These Days That Is Presidential Behavior

, , , | Right | November 8, 2019

When you work at a hotel, one of the unfortunate skills you pick up — as long as you’re paying any attention — is how to spot people who are, more than likely, using illicit funds such as stolen credit cards.

We have one group check into two rooms and, after only a couple of days, they are showing very obvious signs: they keep extending their reservation day by day — you never know when the real card owner is going to twig to the issue, after all — spending exorbitant amounts of money at the bar and in the cafe, and tipping incredibly high amounts — still always put on room charges — in spite of wearing very ratty clothes and never appearing to go to work at any point in nearly a week at the hotel. 

They single themselves out further by being poorly-behaved guests on top of that: they have pets in the room that are clearly not house-trained, the housekeepers complain of the pet and smoke odor whenever they go to clean the room, and they are up at all hours and harass me — the night worker — to open the cafe so they can grab snacks, even if it’s only going to be twenty minutes until it’s officially open.

Finally, the biggest red flag pops up — they want to move into the Presidential suite. Not only is this also a hallmark of people burning through money that isn’t theirs, this is our most expensive room, and we only have two of them. They are frequently needed for VIPs coming in for several-thousand-dollar conferences and events. We absolutely cannot afford to have these people destroy one.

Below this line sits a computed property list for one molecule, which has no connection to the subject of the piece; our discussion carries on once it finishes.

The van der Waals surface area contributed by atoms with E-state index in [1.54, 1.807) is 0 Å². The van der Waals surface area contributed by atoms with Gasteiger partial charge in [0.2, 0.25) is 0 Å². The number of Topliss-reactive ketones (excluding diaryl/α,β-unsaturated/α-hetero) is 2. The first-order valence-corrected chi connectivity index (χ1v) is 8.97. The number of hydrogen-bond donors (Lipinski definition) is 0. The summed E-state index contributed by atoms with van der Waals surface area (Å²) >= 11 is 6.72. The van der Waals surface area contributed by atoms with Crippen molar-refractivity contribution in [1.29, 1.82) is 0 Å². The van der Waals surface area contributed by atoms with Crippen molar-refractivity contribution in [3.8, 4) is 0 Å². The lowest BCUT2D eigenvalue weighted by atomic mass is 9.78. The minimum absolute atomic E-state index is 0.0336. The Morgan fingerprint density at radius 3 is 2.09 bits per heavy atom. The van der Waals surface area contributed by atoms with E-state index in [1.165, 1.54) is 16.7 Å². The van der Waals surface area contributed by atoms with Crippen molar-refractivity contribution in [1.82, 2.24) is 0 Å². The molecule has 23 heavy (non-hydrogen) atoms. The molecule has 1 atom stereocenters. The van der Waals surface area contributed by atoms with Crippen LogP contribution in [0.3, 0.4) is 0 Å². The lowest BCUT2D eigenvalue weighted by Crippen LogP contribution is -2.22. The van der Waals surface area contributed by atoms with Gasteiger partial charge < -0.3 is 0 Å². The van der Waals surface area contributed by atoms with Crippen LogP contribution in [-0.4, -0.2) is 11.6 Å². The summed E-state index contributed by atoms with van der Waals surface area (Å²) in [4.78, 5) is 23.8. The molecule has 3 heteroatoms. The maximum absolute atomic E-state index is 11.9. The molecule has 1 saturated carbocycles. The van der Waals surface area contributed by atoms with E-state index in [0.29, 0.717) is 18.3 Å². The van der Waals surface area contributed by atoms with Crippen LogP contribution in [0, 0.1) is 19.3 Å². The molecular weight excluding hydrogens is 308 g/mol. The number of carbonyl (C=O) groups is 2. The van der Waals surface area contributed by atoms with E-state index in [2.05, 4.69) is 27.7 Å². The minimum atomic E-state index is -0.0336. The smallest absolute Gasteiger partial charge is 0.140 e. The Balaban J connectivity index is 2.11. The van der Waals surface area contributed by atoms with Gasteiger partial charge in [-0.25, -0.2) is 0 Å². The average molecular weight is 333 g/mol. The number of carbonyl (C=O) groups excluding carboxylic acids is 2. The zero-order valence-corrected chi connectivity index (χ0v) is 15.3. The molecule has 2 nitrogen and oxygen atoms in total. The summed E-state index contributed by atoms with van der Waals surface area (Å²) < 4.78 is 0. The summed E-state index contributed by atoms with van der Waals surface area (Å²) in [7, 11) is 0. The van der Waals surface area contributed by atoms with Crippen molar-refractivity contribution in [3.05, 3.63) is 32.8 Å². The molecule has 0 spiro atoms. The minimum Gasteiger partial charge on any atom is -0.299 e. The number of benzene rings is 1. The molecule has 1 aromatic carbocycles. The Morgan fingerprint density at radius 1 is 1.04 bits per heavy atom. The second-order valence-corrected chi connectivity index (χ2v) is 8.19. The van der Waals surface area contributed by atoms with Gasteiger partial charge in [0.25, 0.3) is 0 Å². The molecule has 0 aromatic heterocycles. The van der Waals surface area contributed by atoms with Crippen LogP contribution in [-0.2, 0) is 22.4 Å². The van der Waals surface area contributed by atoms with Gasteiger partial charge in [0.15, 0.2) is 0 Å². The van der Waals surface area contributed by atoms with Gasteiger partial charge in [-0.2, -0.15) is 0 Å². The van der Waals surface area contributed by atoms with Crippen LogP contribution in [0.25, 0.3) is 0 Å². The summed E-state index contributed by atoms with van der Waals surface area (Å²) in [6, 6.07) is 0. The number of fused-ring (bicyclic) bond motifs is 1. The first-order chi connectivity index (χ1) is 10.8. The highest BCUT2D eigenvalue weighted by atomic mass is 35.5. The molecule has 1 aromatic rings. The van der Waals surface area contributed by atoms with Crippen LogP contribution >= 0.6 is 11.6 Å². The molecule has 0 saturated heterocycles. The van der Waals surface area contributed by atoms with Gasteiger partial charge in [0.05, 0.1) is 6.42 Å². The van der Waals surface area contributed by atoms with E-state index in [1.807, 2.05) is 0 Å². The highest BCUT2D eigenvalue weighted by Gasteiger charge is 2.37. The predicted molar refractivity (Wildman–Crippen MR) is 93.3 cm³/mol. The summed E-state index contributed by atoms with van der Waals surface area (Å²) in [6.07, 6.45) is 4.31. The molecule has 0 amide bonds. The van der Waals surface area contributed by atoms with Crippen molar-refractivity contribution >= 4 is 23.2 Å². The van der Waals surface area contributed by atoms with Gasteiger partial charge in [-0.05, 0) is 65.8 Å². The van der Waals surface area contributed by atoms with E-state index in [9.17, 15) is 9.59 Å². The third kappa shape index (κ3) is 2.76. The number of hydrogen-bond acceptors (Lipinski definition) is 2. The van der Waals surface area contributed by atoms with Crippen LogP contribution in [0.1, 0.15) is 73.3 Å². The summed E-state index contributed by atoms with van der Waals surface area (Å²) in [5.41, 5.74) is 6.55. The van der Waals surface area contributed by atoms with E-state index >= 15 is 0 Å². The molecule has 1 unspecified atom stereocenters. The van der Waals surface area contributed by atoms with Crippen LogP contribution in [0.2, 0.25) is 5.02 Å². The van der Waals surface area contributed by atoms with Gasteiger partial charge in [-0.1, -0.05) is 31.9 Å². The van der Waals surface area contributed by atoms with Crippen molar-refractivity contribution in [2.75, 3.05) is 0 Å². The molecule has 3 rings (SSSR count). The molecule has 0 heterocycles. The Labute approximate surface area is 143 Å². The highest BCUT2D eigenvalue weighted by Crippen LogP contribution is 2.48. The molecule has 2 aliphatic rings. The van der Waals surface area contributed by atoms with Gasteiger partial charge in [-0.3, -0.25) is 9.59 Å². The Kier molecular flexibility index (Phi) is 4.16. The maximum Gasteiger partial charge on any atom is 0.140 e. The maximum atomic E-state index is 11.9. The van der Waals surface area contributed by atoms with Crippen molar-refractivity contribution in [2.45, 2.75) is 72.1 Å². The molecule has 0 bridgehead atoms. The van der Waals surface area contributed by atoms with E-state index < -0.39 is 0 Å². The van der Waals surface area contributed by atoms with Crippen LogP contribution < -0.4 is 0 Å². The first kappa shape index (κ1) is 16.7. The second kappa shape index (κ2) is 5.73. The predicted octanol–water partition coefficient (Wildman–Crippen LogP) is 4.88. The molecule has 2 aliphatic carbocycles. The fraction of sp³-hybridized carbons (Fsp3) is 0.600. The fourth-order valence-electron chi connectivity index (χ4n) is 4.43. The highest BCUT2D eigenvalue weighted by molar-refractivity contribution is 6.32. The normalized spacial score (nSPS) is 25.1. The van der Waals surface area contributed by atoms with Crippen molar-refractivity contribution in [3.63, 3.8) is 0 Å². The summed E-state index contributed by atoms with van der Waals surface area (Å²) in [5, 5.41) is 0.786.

Thankfully, they ask me first, probably assuming that since I work my shift alone I won’t be privy to their antics. I lie and say that both Presidential suites are occupied, and in the morning I alert my manager and the morning shift to their new angle. Everyone agrees: these people cannot be in the Presidential.

Or at least, I think everyone agrees.

A couple of days later, I come in and get a call… from the Presidential… with this group’s name on the caller ID.

I have a coworker on the evening shift who is notorious for giving people whatever they want, whether it makes sense or not. We all complain about the messes he creates in his wake, but unfortunately, he’s incredibly popular with guests — because he gives them free things, duh — and he makes so much money off of the bonuses he gets from guests leaving him positive comments that any redirection falls on deaf ears, and nothing he does is quite egregious enough on its own to warrant a write-up.

He moved this group to the Presidential.

I tell my manager as soon as he comes in the next day and he’s floored. He had just had a conversation with my coworker that night about how sketchy these people were, so it wasn’t like he was unaware. I wish him luck and head home.

The next night, the group is gone. Apparently, my manager went to the GM, who heard these terrors were in our most expensive room and said, “HECK NO!” They were told very firmly to leave — though not before one of their cohorts got caught smoking crack in the parking lot, so that was fun, too. They had caused incredible damage to the rooms they’d been in for more than a week, including a broken window. We’re in tornado country. It’s hard to break those windows. They were charged for all of it, but who knows if we’ll actually get to keep it if it turns out it wasn’t their card, as we suspect.

Thankfully, the Presidential is only moderately trashed. My coworker has had a couple of days off since the shift where he reassigned them, but I doubt his return to work will be pleasant.

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